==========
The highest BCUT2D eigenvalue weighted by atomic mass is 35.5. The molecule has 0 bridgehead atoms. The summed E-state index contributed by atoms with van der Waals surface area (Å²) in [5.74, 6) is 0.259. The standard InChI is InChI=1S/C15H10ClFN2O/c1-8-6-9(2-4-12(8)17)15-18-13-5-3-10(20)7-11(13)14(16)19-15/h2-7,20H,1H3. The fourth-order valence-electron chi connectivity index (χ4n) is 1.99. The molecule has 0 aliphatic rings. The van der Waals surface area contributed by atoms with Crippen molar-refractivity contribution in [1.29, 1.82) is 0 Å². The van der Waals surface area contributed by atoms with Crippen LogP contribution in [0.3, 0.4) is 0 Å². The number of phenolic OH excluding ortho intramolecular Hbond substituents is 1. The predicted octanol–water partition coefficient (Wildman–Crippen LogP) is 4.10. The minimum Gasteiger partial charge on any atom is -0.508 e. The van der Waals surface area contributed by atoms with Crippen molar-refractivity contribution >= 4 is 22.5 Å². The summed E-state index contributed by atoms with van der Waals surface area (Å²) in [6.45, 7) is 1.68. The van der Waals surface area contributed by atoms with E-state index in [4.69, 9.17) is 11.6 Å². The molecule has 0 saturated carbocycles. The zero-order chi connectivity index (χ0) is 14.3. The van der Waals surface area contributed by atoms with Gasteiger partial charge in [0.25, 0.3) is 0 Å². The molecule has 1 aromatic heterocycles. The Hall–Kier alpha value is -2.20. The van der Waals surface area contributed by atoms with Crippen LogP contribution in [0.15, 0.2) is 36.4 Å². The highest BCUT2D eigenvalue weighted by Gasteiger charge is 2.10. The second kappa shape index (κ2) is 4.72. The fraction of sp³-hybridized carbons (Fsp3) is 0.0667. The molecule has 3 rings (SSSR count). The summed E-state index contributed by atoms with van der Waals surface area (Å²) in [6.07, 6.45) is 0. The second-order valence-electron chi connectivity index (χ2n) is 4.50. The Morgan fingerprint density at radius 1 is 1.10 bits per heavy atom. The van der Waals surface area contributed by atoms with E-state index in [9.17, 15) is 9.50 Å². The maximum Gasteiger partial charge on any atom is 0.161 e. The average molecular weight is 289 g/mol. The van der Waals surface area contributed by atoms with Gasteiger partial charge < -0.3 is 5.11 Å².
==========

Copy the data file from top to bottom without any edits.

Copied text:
The highest BCUT2D eigenvalue weighted by atomic mass is 35.5. The molecule has 0 bridgehead atoms. The summed E-state index contributed by atoms with van der Waals surface area (Å²) in [5.74, 6) is 0.259. The standard InChI is InChI=1S/C15H10ClFN2O/c1-8-6-9(2-4-12(8)17)15-18-13-5-3-10(20)7-11(13)14(16)19-15/h2-7,20H,1H3. The fourth-order valence-electron chi connectivity index (χ4n) is 1.99. The molecule has 0 aliphatic rings. The van der Waals surface area contributed by atoms with Crippen molar-refractivity contribution in [1.29, 1.82) is 0 Å². The van der Waals surface area contributed by atoms with Crippen LogP contribution in [0.3, 0.4) is 0 Å². The number of phenolic OH excluding ortho intramolecular Hbond substituents is 1. The predicted octanol–water partition coefficient (Wildman–Crippen LogP) is 4.10. The minimum Gasteiger partial charge on any atom is -0.508 e. The van der Waals surface area contributed by atoms with Crippen molar-refractivity contribution >= 4 is 22.5 Å². The summed E-state index contributed by atoms with van der Waals surface area (Å²) in [6.45, 7) is 1.68. The van der Waals surface area contributed by atoms with E-state index in [4.69, 9.17) is 11.6 Å². The molecule has 0 saturated carbocycles. The zero-order chi connectivity index (χ0) is 14.3. The van der Waals surface area contributed by atoms with Gasteiger partial charge in [0.25, 0.3) is 0 Å². The molecule has 1 aromatic heterocycles. The Hall–Kier alpha value is -2.20. The van der Waals surface area contributed by atoms with Crippen LogP contribution in [0.15, 0.2) is 36.4 Å². The highest BCUT2D eigenvalue weighted by Gasteiger charge is 2.10. The second kappa shape index (κ2) is 4.72. The fraction of sp³-hybridized carbons (Fsp3) is 0.0667. The molecule has 3 rings (SSSR count). The summed E-state index contributed by atoms with van der Waals surface area (Å²) in [6.07, 6.45) is 0. The second-order valence-electron chi connectivity index (χ2n) is 4.50. The Morgan fingerprint density at radius 1 is 1.10 bits per heavy atom. The van der Waals surface area contributed by atoms with E-state index in [9.17, 15) is 9.50 Å². The maximum Gasteiger partial charge on any atom is 0.161 e. The average molecular weight is 289 g/mol. The van der Waals surface area contributed by atoms with Gasteiger partial charge < -0.3 is 5.11 Å².